Redeeming the time

“Redeeming the time.” I think about this phrase often when I am in the car with my five-year-old chatterbox, who talks about anything and everything in the car.  I love to hear him excited to discuss why different semis have different tires or how come so many water pumps were put up back in the “old days” (for the horses, of course) or why he will drive only speedy racecars when he gets older.

Redeeming the time in the car with our children can look like so many different things, based on age, gender, experience, exhaustion, etc.  One thing I have purposed is that car rides will not be used for me to have alone time (which sometimes I so desperately crave) or to organize my day/schedule.  Instead, time in the car will be spent getting to know my child who, unfortunately for him, has nowhere to escape to.
Here are five things I typically try to concentrate on while talking with my son in the car:

  1. Discuss something my child is interested in.  Currently, it’s Legos…and pirates…and parkour…. and diving…and sour gummy worms…you get the picture.  And each thing he discusses, he is passionate about, just waiting for the chance to share all of his excitement.  His eyes light up, and his whole little person comes alive.
  2. Discuss something my child has a hard time expressing that he had to go through that day.  When I ask, “How was your time with your friends,” or “How was Sunday school, “he is not allowed to say, “I don’t know.” Or anything generic.  One thing I want to encourage in my son is his ability to verbalize what he is thinking, not to stuff away emotions because he doesn’t know how to express them.
  3. Discuss something my child really hopes for that day.  I have found that this allows us to talk about what is really on his mind AND how we should respond when things don’t go exactly the way we want them to.  Which is often.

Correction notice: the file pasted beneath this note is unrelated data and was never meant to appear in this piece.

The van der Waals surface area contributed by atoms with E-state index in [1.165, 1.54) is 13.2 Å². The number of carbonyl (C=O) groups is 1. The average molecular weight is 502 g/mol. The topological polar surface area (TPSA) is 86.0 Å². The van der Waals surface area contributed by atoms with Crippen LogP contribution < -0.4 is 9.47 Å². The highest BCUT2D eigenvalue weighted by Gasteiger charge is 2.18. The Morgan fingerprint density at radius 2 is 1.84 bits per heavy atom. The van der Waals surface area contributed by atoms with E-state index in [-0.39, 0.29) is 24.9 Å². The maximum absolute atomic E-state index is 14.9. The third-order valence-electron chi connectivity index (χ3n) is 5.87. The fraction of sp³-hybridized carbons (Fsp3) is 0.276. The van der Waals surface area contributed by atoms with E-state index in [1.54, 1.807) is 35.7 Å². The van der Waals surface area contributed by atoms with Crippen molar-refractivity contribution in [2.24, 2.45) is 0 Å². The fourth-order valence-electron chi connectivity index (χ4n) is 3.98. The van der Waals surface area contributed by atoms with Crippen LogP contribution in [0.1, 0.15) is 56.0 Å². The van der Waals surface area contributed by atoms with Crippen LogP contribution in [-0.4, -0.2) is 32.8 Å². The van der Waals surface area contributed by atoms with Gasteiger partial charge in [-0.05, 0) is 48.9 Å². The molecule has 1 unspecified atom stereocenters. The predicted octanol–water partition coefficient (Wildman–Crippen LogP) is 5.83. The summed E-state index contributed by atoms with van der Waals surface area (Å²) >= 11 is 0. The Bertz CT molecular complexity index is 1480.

4. Discuss something fun/funny.  With a five-year-old boy, you can just imagine what kinds of topics we discuss on a very regular basis.  He reads Garfield and Calvin and Hobbes all day long, so if he’s asked about the funny stuff he read, he could talk for hours and hours.  And giggle and giggle.
  5. Discuss ways that he can serve others during the day.  Serving others does not come naturally to a five-year-old (or most of us, for that matter), but I have noticed that when we discuss specific ways of helping someone else, he does his best to remember and give of himself.

I always try to speak truth into all of the answers to the discussion’s given above.  Most of all, these discussion show what is in my son’s heart.  Sometimes I am laughing so hard, I’m crying. Sometimes I hear pride that needs to be confronted.  And always, I hear a little boy who is looking to make a connection.

Talking about those things has helped to build a close relationship between my son and me.  There never seems to be an end to the chatter that happens in our car.  There’s never an end to the opportunities to build a connection.  But sometimes, there’s an end to my ability to listen to another story about monster trucks.  And for that, there’s Starbucks.


AvatarDenny Vauters